Heka (god)

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This article is about the ancient Egyptian personification of magic. For the practice of ancient Egyptian magic, see Heku.
Heka (Ḥkȝ)

Heka (/ˈhɛkə/; Egyptian: Ḥkȝ; also spelled Hike) was the deification of magic in ancient Egypt. The name is the Egyptian word for "magic". According to Egyptian writing (Coffin text, spell 261), Heka existed "before duality had yet come into being." The term "Heka" was also used to refer to the practice of magical rituals.


The word Heka means action of the Ka or activation of the Ka, the Ka being the ancient Egyptian concept of the vital force. Egyptians believed that activating this power of the soul was how magic worked. "Heka" also implied great power and influence, particularly when drawing upon the Ka of the gods.


In the Coffin Texts, Heka is created at the beginning of time by the creator Atum.[1] He was also said to be the son of Khnum, who created specific individual Ba (another aspect of the soul). As the son of Khnum, his mother was said to be Menhit.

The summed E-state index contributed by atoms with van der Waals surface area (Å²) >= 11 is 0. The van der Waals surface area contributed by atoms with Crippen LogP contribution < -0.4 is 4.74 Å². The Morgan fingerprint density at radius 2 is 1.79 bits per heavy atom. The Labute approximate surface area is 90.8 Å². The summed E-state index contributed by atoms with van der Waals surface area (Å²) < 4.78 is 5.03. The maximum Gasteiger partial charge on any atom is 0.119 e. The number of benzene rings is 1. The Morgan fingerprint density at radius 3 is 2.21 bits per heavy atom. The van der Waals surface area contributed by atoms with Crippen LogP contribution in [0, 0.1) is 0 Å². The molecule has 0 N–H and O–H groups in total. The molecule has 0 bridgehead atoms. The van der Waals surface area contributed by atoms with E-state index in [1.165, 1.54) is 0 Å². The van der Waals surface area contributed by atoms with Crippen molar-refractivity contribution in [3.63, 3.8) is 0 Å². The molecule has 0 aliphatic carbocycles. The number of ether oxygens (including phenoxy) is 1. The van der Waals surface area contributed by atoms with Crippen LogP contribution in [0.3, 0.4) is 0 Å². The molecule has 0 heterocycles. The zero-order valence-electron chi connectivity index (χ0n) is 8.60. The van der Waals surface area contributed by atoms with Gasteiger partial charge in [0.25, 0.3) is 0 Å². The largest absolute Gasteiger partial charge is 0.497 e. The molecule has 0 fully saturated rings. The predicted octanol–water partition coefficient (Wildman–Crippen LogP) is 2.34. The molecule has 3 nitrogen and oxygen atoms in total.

The hieroglyph for his name featured a twist of flax within a pair of raised arms; however, it also vaguely resembles a pair of entwined snakes within someone's arms. Consequently, Heka was said to have battled and conquered two serpents, and was usually depicted as a man choking two giant entwined serpents.

Medicine and doctors were thought to be a form of magic, so Heka's priesthood performed these activities.


  1. ^ Hart, George (2005). The Routledge Dictionary of Egyptian Gods and Goddesses. Psychology Press. p. 66. ISBN 0415344956. Retrieved 22 June 2016.